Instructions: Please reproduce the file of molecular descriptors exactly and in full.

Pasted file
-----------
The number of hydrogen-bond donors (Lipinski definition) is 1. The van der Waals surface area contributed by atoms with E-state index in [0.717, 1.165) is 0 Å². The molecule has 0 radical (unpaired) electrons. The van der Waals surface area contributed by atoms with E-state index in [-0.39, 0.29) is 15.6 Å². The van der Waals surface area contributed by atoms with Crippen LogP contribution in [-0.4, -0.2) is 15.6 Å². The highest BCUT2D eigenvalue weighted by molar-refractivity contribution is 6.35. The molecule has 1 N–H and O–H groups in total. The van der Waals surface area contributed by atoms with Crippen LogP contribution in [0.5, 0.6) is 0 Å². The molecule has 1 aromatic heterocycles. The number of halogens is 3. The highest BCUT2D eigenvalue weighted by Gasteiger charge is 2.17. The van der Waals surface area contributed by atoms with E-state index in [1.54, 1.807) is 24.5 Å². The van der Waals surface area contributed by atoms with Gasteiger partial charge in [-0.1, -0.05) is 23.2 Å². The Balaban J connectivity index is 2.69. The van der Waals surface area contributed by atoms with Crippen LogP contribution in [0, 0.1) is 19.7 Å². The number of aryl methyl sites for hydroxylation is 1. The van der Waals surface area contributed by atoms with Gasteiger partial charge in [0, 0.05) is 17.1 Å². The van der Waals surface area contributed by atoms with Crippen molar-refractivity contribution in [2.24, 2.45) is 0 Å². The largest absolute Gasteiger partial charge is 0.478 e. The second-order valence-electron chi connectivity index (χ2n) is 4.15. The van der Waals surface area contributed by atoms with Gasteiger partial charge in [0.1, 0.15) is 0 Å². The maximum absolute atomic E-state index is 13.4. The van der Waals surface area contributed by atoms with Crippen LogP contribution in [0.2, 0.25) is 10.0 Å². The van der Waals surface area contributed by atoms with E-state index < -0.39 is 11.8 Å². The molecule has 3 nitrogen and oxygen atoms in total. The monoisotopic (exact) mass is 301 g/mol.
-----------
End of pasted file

The number of hydrogen-bond donors (Lipinski definition) is 1. The van der Waals surface area contributed by atoms with E-state index in [0.717, 1.165) is 0 Å². The molecule has 0 radical (unpaired) electrons. The van der Waals surface area contributed by atoms with E-state index in [-0.39, 0.29) is 15.6 Å². The van der Waals surface area contributed by atoms with Crippen LogP contribution in [-0.4, -0.2) is 15.6 Å². The highest BCUT2D eigenvalue weighted by molar-refractivity contribution is 6.35. The molecule has 1 N–H and O–H groups in total. The van der Waals surface area contributed by atoms with Crippen LogP contribution in [0.5, 0.6) is 0 Å². The molecule has 1 aromatic heterocycles. The number of halogens is 3. The highest BCUT2D eigenvalue weighted by Gasteiger charge is 2.17. The van der Waals surface area contributed by atoms with E-state index in [1.54, 1.807) is 24.5 Å². The van der Waals surface area contributed by atoms with Gasteiger partial charge in [-0.1, -0.05) is 23.2 Å². The Balaban J connectivity index is 2.69. The van der Waals surface area contributed by atoms with Crippen LogP contribution in [0, 0.1) is 19.7 Å². The number of aryl methyl sites for hydroxylation is 1. The van der Waals surface area contributed by atoms with Gasteiger partial charge in [0, 0.05) is 17.1 Å². The van der Waals surface area contributed by atoms with Crippen molar-refractivity contribution in [2.24, 2.45) is 0 Å². The largest absolute Gasteiger partial charge is 0.478 e. The second-order valence-electron chi connectivity index (χ2n) is 4.15. The van der Waals surface area contributed by atoms with Gasteiger partial charge in [0.1, 0.15) is 0 Å². The maximum absolute atomic E-state index is 13.4. The van der Waals surface area contributed by atoms with Crippen LogP contribution in [0.2, 0.25) is 10.0 Å². The van der Waals surface area contributed by atoms with E-state index < -0.39 is 11.8 Å². The molecule has 3 nitrogen and oxygen atoms in total. The monoisotopic (exact) mass is 301 g/mol.